Photo credit: Misan Harriman/Iconic Images, used with permission

Only two months back, Peter Lindberg, Charlie Cole, Fred Herzog, and Robert Frank passed away within days of each other. Now the photography world has lost another icon. Terry O’Neill, best known for capturing the essence of the ‘Swinging Sixties’ with his photographs of legendary performers from the era including The Beatles, David Bowie, Elton John, Barbara Streisand, and Clint Eastwood, succumbed to a long battle with prostate cancer on Saturday night at the age of 81.

O’Neill was known for capturing his subjects authentically and in an unconventional manner. As Elton John reflects, ‘looking at Terry’s photographs is like gazing through a window at the most extraordinary and exciting moments of my life.’ Born on July, 30 1938 in Heston, West London, O’Neill was on track to become a priest but found his true calling in music. ‘I was told I had too many questions to be a priest,’ he remarked.

Photography would find O'Neill by accident. An aspiring jazz drummer, he sought out employment at British Overseas Airways Corporation (BOAC), now British Airways, in hopes that as a steward he could travel to New York City's jazz clubs in between work breaks. There weren't any steward positions open at the time. Reluctantly, he took a job in the airline's photography department.

Working with Peter Campion in BOAC's photography department is what changed the course of O'Neill's career. Campion immediately knew he had an eye and would give O'Neill photography books to peruse for inspiration. A chance encounter with then Home Secretary Rab Butler, asleep on a bench in a BOAC terminal, would yield a photo that was published in the Daily Sketch. O'Neill was immediately offered a job on the Fleet Street beat and worked at the paper for a few years before striking out on his own.

One of his earliest assignments happened to be of a musical group that would define a generation. 'I was asked to go down to Abbey Road Studios and take a few portraits of this new band. I didn’t know how to work with a group — but because I was a musician myself and the youngest on-staff by a decade — I was always the one they’d ask. I took the four young lads outside for better light. That portrait ran in the papers the next day and the paper sold out. That band became the biggest band in the world; The Beatles,' recalls O'Neill in a quote published by his agency, Iconic Images.

He would go on to photograph The Rolling Stones during their formative years. Their manager, Andrew Loog Oldham, credited O'Neill's images as being fundamental to the band's success. 'Terry O’Neill captured us on the street, and that made all the difference. Terry captured the time.' He continued on his path, photographing more famous faces that defined the 60s including Michael Caine, Audrey Hepburn, Elizabeth Taylor, Terence Stamp, Jean Shrimpton, and Frank Sinatra. Notably, he was one of the first photographers to work with Sean Connery as he portrayed James Bond. O'Neill worked as a photographer on all the Bond films in the coming decades.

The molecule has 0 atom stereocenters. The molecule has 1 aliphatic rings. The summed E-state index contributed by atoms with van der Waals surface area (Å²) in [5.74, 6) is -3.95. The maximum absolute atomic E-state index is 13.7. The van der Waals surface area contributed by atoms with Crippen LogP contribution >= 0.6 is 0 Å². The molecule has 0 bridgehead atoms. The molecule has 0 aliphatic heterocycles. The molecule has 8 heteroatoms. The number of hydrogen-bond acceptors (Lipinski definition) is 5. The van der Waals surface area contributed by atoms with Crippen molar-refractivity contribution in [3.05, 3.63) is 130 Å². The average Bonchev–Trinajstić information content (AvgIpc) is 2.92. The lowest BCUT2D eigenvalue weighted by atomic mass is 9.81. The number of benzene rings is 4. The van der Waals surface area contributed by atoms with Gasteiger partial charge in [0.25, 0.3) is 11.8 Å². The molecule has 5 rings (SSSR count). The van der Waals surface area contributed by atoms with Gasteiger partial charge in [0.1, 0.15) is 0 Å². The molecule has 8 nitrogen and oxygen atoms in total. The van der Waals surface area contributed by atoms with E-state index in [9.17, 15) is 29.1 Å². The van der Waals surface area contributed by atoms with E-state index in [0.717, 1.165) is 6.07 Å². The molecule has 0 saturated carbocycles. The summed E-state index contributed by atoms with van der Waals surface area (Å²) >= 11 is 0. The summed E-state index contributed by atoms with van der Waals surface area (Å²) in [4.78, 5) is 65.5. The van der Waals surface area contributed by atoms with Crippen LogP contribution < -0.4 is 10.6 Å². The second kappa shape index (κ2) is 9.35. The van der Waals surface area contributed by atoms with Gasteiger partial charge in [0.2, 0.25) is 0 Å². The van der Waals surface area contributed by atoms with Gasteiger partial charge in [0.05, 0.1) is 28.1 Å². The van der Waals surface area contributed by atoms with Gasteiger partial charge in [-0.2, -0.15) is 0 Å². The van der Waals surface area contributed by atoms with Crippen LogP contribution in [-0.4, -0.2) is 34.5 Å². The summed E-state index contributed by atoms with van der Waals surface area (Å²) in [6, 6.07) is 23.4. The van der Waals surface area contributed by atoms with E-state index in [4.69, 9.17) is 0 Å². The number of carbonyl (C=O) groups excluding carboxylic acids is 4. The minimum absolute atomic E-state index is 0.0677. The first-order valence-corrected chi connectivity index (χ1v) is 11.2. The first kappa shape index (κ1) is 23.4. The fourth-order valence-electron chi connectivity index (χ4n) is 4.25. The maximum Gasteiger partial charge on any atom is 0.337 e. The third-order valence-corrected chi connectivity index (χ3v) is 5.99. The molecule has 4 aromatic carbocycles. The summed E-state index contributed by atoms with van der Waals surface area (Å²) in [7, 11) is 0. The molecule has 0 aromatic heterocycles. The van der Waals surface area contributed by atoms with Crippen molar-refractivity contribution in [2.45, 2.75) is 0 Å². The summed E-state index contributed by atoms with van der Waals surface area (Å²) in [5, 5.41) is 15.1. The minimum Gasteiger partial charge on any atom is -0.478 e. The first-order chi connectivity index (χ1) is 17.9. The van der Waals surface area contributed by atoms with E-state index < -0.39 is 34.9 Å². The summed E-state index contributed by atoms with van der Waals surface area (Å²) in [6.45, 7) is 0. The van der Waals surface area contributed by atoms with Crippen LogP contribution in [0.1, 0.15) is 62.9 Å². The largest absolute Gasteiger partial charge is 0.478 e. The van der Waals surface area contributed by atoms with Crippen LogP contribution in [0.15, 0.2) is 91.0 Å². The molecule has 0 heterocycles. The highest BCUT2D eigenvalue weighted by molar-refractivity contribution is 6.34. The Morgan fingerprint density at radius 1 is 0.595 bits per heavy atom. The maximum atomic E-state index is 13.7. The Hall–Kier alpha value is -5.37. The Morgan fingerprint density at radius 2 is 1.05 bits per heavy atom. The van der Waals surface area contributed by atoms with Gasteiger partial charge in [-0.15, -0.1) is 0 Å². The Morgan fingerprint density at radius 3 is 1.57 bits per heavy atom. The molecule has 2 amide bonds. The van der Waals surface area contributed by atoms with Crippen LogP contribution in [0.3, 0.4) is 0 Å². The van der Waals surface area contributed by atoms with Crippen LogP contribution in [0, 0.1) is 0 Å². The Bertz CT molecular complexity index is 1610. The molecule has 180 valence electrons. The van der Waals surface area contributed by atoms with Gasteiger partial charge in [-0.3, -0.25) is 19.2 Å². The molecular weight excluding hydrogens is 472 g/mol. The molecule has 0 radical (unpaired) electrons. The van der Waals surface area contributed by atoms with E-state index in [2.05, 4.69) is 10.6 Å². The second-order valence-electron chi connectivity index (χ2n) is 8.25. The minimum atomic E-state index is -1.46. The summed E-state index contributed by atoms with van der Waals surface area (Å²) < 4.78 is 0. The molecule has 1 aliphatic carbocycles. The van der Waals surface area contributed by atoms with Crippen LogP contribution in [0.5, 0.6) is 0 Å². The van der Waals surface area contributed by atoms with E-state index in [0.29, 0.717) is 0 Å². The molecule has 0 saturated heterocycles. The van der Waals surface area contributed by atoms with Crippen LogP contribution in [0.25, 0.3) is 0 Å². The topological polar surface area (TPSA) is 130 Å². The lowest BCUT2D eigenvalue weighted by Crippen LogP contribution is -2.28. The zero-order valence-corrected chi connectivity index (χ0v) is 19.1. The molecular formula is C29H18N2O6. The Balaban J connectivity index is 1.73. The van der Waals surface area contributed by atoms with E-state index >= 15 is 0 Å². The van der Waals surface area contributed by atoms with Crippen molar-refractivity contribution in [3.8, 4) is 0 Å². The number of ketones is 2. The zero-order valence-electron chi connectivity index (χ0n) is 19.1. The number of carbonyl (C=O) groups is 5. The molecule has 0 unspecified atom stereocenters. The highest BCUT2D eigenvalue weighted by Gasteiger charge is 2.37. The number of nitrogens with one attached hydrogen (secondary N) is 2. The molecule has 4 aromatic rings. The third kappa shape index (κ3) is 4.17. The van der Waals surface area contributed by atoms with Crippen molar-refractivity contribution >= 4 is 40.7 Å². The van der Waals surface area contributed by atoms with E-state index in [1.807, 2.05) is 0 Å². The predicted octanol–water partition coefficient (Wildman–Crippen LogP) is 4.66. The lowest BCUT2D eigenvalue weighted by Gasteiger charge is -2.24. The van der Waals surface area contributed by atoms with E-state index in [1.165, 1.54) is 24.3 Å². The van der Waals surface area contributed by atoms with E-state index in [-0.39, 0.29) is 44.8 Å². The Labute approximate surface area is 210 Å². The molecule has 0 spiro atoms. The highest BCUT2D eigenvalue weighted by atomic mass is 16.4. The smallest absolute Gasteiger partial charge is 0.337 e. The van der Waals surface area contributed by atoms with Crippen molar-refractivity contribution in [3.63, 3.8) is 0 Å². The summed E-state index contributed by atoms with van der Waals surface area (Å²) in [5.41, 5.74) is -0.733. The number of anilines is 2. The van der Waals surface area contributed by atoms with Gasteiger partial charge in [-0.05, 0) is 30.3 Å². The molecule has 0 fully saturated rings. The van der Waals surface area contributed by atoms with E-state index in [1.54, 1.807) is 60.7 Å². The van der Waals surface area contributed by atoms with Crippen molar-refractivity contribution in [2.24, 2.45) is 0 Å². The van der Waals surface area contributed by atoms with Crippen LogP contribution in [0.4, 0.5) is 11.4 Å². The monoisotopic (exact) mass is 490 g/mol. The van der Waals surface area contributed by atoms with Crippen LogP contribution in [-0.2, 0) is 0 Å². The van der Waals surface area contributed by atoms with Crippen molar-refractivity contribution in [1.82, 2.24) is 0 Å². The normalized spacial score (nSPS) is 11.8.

Although most of O'Neill's work focused on the glitz and glamour of celebrity life during his six decades as a photographer, he also captured prominent athletes and politicians. He photographed the Queen of England twice and also caught Winston Churchill leaving the hospital in 1962. 'Terry was a ‘historian’ whose camera captured the resurgence and energy of this revolution,' says Michael Caine. 'I can think of no other photographer who has contributed so much to our heritage.'

O'Neill went on to capture classic images into the 70s including David Bowie's 'Jumping Dog,' which premiered at the V&A Museum in London, along with riveting moments from Elton John's 'Rocketman' tour – many that were used as reference material for the recent film. It was his portrait of actress Faye Dunaway, ‘Faye at the pool,' that would establish him as an icon. Dunaway brought her Oscar statue, an award for her role in the 1976 film 'Network,' to the Beverly Hills Hotel pool the morning after she won. This atypical 'day after' take is recognized as one of Hollywood's most iconic images to this day. O'Neill and Dunaway would go on to marry in 1983 before splitting in 1987.

At the start of the 21st century, O'Neill started focusing more of his efforts on exhibiting, publishing, and discussing his work. In 2011, he was awarded the Royal Photographic Society Centenary Medal in recognition of his significant contribution to the art of photography plus an Honorary Fellowship of The Society. Earlier this year, he was awarded a Commander of the British Empire (CBE) for services to Photography in this year’s Queen’s Birthday Honours list.

Robin Morgan, the former editor of The Sunday Times Magazine and CEO of Iconic Images, the agency that represents O’Neill’s work, sums up his career with the following statement; ‘No other photographer worked the frontline of fame for so long and with such panache. Terry chronicled the cultural landscape for six decades from HM Queen Elizabeth II, Winston Churchill to Nelson Mandela, The Beatles to Amy Winehouse, Muhammad Ali to the biggest stars of film and stage. They all dropped their guard to his mischief, charm and wit.’

Adds Morgan, ‘By the end of his life his work was hanging in more than 40 galleries and museums around the world.’ To this day, O'Neill is one of the world's most collected photographers. He is survived by his son, actor Liam Dunaway O'Neill and current wife Laraine Ashton.